Day 7: "Growing pains never go away."

We can come to Jesus with our messy, broken, sinful lives because Jesus knows how hard it is to be human, because he knows obedience is a battle.

-From Ch. 7 ("Wiser and Taller"), Jesus Journey

As any discerning aged human will tell you, growing pains never go away. Developmental psychologists have posited that as humans grow, our minds do not just gain more information, which is obviously very important, but they actually change their way of knowing to adapt to increasing complexities.

Every stage of development looks and operates differently, but one fact remains the same of all developmental stages from infant to elderly: letting go of how you once knew things is necessary to find a new way to know.

This idea and the image below is better laid out by developmentalist-thinkers like Robert Kegan, but suffice it to say higher-order understanding requires disorder and then reorder, using the same "elements" previously held (i.e. the "things" in the diagram):

It would make sense then that this is not always a smooth or fun or easy, overnight process, no?

It would make sense that if something bigger and better is coming along, that which goes before it must crumble and dissipate to be made into something new…almost even what could feel like a “loss of self” (ouch!).

In chapter seven, Trent captures this important life-reality with the notion behind the Greek term proekopten: making some progress in the journey of life through the blows and set-backs that naturally occur along the path.

Put honestly, simply, and relate-ably by Trent for all of us: “What followed were several painful years of internal wrestling and a lot of ups and downs. My body, mind, and heart began to heal, but not without some big changes.” (pg. 61, Jesus Journey)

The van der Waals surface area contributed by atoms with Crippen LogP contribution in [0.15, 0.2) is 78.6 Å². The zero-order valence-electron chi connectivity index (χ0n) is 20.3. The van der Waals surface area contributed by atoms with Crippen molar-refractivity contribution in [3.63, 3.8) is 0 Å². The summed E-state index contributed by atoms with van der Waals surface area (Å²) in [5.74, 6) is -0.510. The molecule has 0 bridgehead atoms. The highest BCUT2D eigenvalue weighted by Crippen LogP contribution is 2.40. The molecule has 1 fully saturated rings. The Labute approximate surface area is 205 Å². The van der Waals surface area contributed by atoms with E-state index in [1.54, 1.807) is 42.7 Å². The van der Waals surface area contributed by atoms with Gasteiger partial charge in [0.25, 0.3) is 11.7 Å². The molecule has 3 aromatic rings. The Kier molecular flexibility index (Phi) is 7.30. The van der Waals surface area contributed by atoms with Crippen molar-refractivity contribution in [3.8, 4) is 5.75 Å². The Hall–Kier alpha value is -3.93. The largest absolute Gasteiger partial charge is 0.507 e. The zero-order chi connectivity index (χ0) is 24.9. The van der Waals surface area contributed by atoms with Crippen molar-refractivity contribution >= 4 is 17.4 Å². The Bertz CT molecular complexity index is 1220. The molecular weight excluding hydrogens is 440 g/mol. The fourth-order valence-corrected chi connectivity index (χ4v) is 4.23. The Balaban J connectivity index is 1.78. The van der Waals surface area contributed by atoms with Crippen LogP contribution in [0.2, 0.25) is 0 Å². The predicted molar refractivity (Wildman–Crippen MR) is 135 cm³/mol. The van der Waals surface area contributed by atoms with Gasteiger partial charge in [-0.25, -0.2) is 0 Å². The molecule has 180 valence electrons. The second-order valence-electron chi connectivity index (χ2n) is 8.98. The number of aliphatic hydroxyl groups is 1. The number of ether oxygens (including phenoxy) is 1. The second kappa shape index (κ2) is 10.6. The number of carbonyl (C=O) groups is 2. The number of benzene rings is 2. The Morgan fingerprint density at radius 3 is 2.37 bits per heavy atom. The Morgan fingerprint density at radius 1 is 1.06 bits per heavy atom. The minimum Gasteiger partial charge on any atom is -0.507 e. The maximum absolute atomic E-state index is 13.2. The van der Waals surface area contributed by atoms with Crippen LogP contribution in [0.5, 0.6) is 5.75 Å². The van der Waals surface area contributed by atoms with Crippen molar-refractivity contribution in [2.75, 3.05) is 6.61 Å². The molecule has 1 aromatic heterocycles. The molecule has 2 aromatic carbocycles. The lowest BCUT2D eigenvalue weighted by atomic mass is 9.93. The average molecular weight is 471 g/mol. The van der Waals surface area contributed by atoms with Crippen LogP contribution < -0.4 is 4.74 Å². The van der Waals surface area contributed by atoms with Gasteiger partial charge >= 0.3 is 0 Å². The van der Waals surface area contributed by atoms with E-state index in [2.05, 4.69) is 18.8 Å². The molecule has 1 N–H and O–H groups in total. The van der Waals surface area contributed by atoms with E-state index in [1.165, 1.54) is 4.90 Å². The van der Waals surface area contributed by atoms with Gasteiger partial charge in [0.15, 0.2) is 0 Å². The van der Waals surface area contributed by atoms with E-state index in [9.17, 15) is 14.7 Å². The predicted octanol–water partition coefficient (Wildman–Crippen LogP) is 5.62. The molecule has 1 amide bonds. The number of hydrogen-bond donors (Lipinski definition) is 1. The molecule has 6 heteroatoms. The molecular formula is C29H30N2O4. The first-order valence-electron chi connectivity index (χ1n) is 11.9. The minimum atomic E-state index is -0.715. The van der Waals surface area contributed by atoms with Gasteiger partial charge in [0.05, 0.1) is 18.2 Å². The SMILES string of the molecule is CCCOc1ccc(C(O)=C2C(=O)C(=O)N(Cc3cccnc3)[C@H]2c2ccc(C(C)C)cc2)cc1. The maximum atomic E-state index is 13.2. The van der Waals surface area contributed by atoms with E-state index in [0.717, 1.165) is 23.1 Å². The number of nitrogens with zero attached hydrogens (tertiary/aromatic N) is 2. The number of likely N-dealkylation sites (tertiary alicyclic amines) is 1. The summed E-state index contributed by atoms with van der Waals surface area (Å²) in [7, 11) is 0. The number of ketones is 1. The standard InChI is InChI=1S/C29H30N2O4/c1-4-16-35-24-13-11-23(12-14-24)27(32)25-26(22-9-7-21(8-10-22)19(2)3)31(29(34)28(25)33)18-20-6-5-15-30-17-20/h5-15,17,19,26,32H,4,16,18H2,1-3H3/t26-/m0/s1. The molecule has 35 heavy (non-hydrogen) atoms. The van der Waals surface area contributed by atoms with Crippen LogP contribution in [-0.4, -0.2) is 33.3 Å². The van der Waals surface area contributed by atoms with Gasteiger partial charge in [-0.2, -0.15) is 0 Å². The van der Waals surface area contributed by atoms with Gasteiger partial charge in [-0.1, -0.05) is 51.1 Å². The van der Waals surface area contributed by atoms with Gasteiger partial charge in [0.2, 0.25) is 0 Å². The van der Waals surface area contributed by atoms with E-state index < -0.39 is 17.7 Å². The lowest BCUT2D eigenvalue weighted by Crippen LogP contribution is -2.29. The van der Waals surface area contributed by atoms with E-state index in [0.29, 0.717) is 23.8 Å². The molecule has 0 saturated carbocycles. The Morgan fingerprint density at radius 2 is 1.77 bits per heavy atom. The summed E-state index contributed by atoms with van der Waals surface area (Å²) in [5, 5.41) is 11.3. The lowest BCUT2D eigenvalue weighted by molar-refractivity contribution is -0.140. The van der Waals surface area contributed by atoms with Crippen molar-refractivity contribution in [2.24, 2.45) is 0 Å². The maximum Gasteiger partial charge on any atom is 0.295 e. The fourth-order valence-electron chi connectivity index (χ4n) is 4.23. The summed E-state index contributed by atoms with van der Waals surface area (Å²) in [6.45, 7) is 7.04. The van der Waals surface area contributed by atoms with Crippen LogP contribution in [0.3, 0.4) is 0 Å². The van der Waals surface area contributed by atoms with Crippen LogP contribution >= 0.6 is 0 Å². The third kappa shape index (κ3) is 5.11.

Incredibly, this sort of journey—marked by "ups and downs," the blows and challenges of life—is a journey that Jesus understands.

So, what does it look like to lean into these blows?

Quite naturally (or is it?), we humans avoid tension, conflict, disequilibrium. But what a testament that nature around us, our own bodies and minds, even Christ himself, do not just face disequilibrium, but indeed use this process of setting back, or pruning, or disrupting, or unsettling, or breaking apart, or wrestling, or dying “little deaths,” or even “big” death (where is your sting?) for the sake of re-alignment, greater knowing, deeper wisdom, reaching taller... ultimately being made into the image of resurrected Jesus himself!

Even as he became “wiser and taller,” Jesus’ journey took him through the Garden of Gethsemane, to Golgotha, to a godless grave, and finally to the empty garden tomb (more on this epic part of the story in later days!). 

And we know this journey included very human features like betrayal, fear, alienation from God, even death—all of it endured after first becoming “wiser and taller."

One thing I have learned, having only thirty-four years of wisdom and growth spurts that take so long my tippy-toes hurt (thanks for that word fun, Chance the Rapper!), is that when things are painful or don’t seem to “fit together,” I need to slow down.

I need to listen. I need to remember. I need to look back, inside, and out—not intently at the thing that unsettles—but I need to strain to try and see the thing it is crumbling to make room for...

For there I will also find a risen man-God who is eternally taller than me.

Today's guest post is by Sam Albertson: "Sam is a professional Internal Wrestler. On the side, he has done some non-profit stuff with youth, was lucky enough to have studied some very neat things with some world-class peeps, serves-worships at Grace Church, and loves most his life at home in the Eagle Hill area of East Boston with two little human boys and a lovely human girl. He enjoys reading, thinking, listening to a wide range of music, and being outside with the aforementioned family... one thing he does not enjoy is writing bios."

Image credits: "colored wood" and "trees"—Chelsea Hudson / "diagram"—G. Gordon Worley III / "Hallgrímskirkja Church, Reykjavik, Iceland"—Sam Albertson